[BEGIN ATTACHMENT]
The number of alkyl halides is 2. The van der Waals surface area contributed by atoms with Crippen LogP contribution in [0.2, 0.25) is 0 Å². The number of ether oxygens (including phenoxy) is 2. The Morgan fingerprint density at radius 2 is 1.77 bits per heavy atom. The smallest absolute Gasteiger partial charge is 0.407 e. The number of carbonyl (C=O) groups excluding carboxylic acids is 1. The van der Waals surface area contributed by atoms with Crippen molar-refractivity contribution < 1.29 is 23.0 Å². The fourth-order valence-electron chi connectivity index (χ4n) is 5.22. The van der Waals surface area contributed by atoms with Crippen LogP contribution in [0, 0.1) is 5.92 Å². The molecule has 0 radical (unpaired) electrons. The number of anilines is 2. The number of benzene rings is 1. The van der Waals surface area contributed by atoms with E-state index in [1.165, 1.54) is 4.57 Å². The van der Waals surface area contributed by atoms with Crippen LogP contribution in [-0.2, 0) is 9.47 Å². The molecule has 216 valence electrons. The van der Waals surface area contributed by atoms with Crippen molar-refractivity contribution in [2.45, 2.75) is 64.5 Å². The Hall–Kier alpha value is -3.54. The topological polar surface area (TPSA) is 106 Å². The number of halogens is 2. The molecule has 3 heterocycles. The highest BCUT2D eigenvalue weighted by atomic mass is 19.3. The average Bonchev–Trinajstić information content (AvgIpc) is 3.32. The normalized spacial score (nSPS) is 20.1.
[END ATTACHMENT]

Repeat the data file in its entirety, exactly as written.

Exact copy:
The number of alkyl halides is 2. The van der Waals surface area contributed by atoms with Crippen LogP contribution in [0.2, 0.25) is 0 Å². The number of ether oxygens (including phenoxy) is 2. The Morgan fingerprint density at radius 2 is 1.77 bits per heavy atom. The smallest absolute Gasteiger partial charge is 0.407 e. The number of carbonyl (C=O) groups excluding carboxylic acids is 1. The van der Waals surface area contributed by atoms with Crippen molar-refractivity contribution < 1.29 is 23.0 Å². The fourth-order valence-electron chi connectivity index (χ4n) is 5.22. The van der Waals surface area contributed by atoms with Crippen LogP contribution in [0, 0.1) is 5.92 Å². The molecule has 0 radical (unpaired) electrons. The number of anilines is 2. The number of benzene rings is 1. The van der Waals surface area contributed by atoms with E-state index in [1.165, 1.54) is 4.57 Å². The van der Waals surface area contributed by atoms with Crippen LogP contribution in [-0.2, 0) is 9.47 Å². The molecule has 216 valence electrons. The van der Waals surface area contributed by atoms with Crippen molar-refractivity contribution in [2.45, 2.75) is 64.5 Å². The Hall–Kier alpha value is -3.54. The topological polar surface area (TPSA) is 106 Å². The number of halogens is 2. The molecule has 3 heterocycles. The highest BCUT2D eigenvalue weighted by atomic mass is 19.3. The average Bonchev–Trinajstić information content (AvgIpc) is 3.32. The normalized spacial score (nSPS) is 20.1.